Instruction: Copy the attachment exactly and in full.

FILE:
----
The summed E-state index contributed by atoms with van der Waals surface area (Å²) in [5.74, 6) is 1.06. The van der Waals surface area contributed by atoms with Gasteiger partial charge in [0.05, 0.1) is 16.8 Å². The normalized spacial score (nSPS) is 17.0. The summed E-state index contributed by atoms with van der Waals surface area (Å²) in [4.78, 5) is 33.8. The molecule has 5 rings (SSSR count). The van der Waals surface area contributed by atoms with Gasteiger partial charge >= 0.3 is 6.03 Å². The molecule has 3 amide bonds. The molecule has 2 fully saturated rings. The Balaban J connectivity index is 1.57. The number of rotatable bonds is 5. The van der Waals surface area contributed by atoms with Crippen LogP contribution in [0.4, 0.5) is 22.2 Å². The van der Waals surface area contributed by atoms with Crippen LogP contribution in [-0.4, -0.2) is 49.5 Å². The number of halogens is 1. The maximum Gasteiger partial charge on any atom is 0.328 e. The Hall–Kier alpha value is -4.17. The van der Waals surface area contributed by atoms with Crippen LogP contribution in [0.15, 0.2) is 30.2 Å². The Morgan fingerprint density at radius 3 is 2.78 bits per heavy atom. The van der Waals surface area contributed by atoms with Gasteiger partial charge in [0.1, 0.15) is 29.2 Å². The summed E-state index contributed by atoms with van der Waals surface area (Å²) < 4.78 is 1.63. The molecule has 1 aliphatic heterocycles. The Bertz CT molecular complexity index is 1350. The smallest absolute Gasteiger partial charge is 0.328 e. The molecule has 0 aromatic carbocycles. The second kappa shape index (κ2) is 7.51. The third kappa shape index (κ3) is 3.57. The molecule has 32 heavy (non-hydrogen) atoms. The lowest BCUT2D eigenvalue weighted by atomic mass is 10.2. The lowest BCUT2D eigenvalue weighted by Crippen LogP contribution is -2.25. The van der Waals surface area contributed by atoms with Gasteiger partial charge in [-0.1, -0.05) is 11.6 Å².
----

The summed E-state index contributed by atoms with van der Waals surface area (Å²) in [5.74, 6) is 1.06. The van der Waals surface area contributed by atoms with Gasteiger partial charge in [0.05, 0.1) is 16.8 Å². The normalized spacial score (nSPS) is 17.0. The summed E-state index contributed by atoms with van der Waals surface area (Å²) in [4.78, 5) is 33.8. The molecule has 5 rings (SSSR count). The van der Waals surface area contributed by atoms with Gasteiger partial charge >= 0.3 is 6.03 Å². The molecule has 3 amide bonds. The molecule has 2 fully saturated rings. The Balaban J connectivity index is 1.57. The number of rotatable bonds is 5. The van der Waals surface area contributed by atoms with Crippen LogP contribution in [0.4, 0.5) is 22.2 Å². The van der Waals surface area contributed by atoms with Crippen LogP contribution in [-0.4, -0.2) is 49.5 Å². The number of halogens is 1. The maximum Gasteiger partial charge on any atom is 0.328 e. The Hall–Kier alpha value is -4.17. The van der Waals surface area contributed by atoms with Crippen LogP contribution in [0.15, 0.2) is 30.2 Å². The Morgan fingerprint density at radius 3 is 2.78 bits per heavy atom. The van der Waals surface area contributed by atoms with Gasteiger partial charge in [0.1, 0.15) is 29.2 Å². The summed E-state index contributed by atoms with van der Waals surface area (Å²) < 4.78 is 1.63. The molecule has 1 aliphatic heterocycles. The Bertz CT molecular complexity index is 1350. The smallest absolute Gasteiger partial charge is 0.328 e. The molecule has 0 aromatic carbocycles. The second kappa shape index (κ2) is 7.51. The third kappa shape index (κ3) is 3.57. The molecule has 32 heavy (non-hydrogen) atoms. The lowest BCUT2D eigenvalue weighted by atomic mass is 10.2. The lowest BCUT2D eigenvalue weighted by Crippen LogP contribution is -2.25. The van der Waals surface area contributed by atoms with Gasteiger partial charge in [-0.1, -0.05) is 11.6 Å².